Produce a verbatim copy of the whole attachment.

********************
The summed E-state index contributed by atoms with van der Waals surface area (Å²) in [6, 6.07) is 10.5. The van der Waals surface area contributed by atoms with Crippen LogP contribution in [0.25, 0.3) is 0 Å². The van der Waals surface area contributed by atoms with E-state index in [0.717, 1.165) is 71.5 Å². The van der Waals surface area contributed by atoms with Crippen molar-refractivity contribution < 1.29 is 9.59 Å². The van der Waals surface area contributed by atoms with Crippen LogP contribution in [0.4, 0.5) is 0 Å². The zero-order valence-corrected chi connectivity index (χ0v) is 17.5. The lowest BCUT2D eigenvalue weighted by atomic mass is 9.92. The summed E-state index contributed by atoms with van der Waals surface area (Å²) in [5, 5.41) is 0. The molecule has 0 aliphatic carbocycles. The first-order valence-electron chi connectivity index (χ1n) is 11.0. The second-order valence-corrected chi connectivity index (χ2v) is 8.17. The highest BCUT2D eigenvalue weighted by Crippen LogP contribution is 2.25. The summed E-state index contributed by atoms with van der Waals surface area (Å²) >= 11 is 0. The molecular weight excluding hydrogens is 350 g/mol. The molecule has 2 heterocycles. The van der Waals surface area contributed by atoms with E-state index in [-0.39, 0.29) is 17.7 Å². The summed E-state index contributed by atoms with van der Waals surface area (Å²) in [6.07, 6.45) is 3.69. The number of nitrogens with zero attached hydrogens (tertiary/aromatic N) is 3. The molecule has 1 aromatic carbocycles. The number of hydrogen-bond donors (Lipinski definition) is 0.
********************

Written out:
The summed E-state index contributed by atoms with van der Waals surface area (Å²) in [6, 6.07) is 10.5. The van der Waals surface area contributed by atoms with Crippen LogP contribution in [0.25, 0.3) is 0 Å². The van der Waals surface area contributed by atoms with E-state index in [0.717, 1.165) is 71.5 Å². The van der Waals surface area contributed by atoms with Crippen molar-refractivity contribution < 1.29 is 9.59 Å². The van der Waals surface area contributed by atoms with Crippen LogP contribution in [0.4, 0.5) is 0 Å². The zero-order valence-corrected chi connectivity index (χ0v) is 17.5. The lowest BCUT2D eigenvalue weighted by atomic mass is 9.92. The summed E-state index contributed by atoms with van der Waals surface area (Å²) in [5, 5.41) is 0. The molecule has 0 aliphatic carbocycles. The first-order valence-electron chi connectivity index (χ1n) is 11.0. The second-order valence-corrected chi connectivity index (χ2v) is 8.17. The highest BCUT2D eigenvalue weighted by Crippen LogP contribution is 2.25. The summed E-state index contributed by atoms with van der Waals surface area (Å²) >= 11 is 0. The molecular weight excluding hydrogens is 350 g/mol. The molecule has 2 heterocycles. The van der Waals surface area contributed by atoms with E-state index in [-0.39, 0.29) is 17.7 Å². The summed E-state index contributed by atoms with van der Waals surface area (Å²) in [6.07, 6.45) is 3.69. The number of nitrogens with zero attached hydrogens (tertiary/aromatic N) is 3. The molecule has 1 aromatic carbocycles. The number of hydrogen-bond donors (Lipinski definition) is 0.